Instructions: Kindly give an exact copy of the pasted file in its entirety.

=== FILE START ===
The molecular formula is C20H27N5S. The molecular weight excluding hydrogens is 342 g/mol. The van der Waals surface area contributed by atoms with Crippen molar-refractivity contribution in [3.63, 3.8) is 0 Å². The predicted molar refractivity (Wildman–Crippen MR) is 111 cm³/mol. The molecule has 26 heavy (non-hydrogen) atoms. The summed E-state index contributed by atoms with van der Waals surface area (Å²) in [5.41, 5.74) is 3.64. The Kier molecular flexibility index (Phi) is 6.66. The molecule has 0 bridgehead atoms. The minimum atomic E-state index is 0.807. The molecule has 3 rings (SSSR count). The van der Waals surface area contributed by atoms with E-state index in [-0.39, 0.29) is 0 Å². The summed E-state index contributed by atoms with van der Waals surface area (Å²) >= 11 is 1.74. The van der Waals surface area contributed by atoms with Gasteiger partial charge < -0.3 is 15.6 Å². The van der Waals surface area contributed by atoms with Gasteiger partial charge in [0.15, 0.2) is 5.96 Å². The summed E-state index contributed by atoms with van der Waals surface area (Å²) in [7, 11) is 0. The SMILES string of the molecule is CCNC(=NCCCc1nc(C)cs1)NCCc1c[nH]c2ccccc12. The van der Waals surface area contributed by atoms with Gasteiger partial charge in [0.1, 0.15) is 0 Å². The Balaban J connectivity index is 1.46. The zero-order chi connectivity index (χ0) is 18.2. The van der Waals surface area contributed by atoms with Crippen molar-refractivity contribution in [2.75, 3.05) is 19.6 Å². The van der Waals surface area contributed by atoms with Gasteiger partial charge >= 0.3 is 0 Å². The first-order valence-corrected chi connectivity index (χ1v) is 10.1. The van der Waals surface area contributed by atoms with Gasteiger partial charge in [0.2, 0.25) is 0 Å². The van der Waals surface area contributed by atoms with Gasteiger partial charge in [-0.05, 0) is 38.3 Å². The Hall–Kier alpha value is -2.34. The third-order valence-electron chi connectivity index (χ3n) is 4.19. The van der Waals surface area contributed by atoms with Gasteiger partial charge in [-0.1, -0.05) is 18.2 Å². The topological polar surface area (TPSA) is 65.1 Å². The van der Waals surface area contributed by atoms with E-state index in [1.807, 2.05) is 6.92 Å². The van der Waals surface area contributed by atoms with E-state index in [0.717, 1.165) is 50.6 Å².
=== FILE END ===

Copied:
The molecular formula is C20H27N5S. The molecular weight excluding hydrogens is 342 g/mol. The van der Waals surface area contributed by atoms with Crippen molar-refractivity contribution in [3.63, 3.8) is 0 Å². The predicted molar refractivity (Wildman–Crippen MR) is 111 cm³/mol. The molecule has 26 heavy (non-hydrogen) atoms. The summed E-state index contributed by atoms with van der Waals surface area (Å²) in [5.41, 5.74) is 3.64. The Kier molecular flexibility index (Phi) is 6.66. The molecule has 0 bridgehead atoms. The minimum atomic E-state index is 0.807. The molecule has 3 rings (SSSR count). The van der Waals surface area contributed by atoms with E-state index in [-0.39, 0.29) is 0 Å². The summed E-state index contributed by atoms with van der Waals surface area (Å²) >= 11 is 1.74. The van der Waals surface area contributed by atoms with Gasteiger partial charge < -0.3 is 15.6 Å². The van der Waals surface area contributed by atoms with Gasteiger partial charge in [0.15, 0.2) is 5.96 Å². The summed E-state index contributed by atoms with van der Waals surface area (Å²) in [7, 11) is 0. The SMILES string of the molecule is CCNC(=NCCCc1nc(C)cs1)NCCc1c[nH]c2ccccc12. The van der Waals surface area contributed by atoms with Gasteiger partial charge in [0.1, 0.15) is 0 Å². The Balaban J connectivity index is 1.46. The zero-order chi connectivity index (χ0) is 18.2. The van der Waals surface area contributed by atoms with Crippen molar-refractivity contribution in [2.75, 3.05) is 19.6 Å². The van der Waals surface area contributed by atoms with Gasteiger partial charge >= 0.3 is 0 Å². The first-order valence-corrected chi connectivity index (χ1v) is 10.1. The van der Waals surface area contributed by atoms with Gasteiger partial charge in [0.2, 0.25) is 0 Å². The van der Waals surface area contributed by atoms with Gasteiger partial charge in [-0.05, 0) is 38.3 Å². The Hall–Kier alpha value is -2.34. The third-order valence-electron chi connectivity index (χ3n) is 4.19. The van der Waals surface area contributed by atoms with Gasteiger partial charge in [-0.1, -0.05) is 18.2 Å². The topological polar surface area (TPSA) is 65.1 Å². The van der Waals surface area contributed by atoms with E-state index in [1.807, 2.05) is 6.92 Å². The van der Waals surface area contributed by atoms with E-state index in [0.717, 1.165) is 50.6 Å².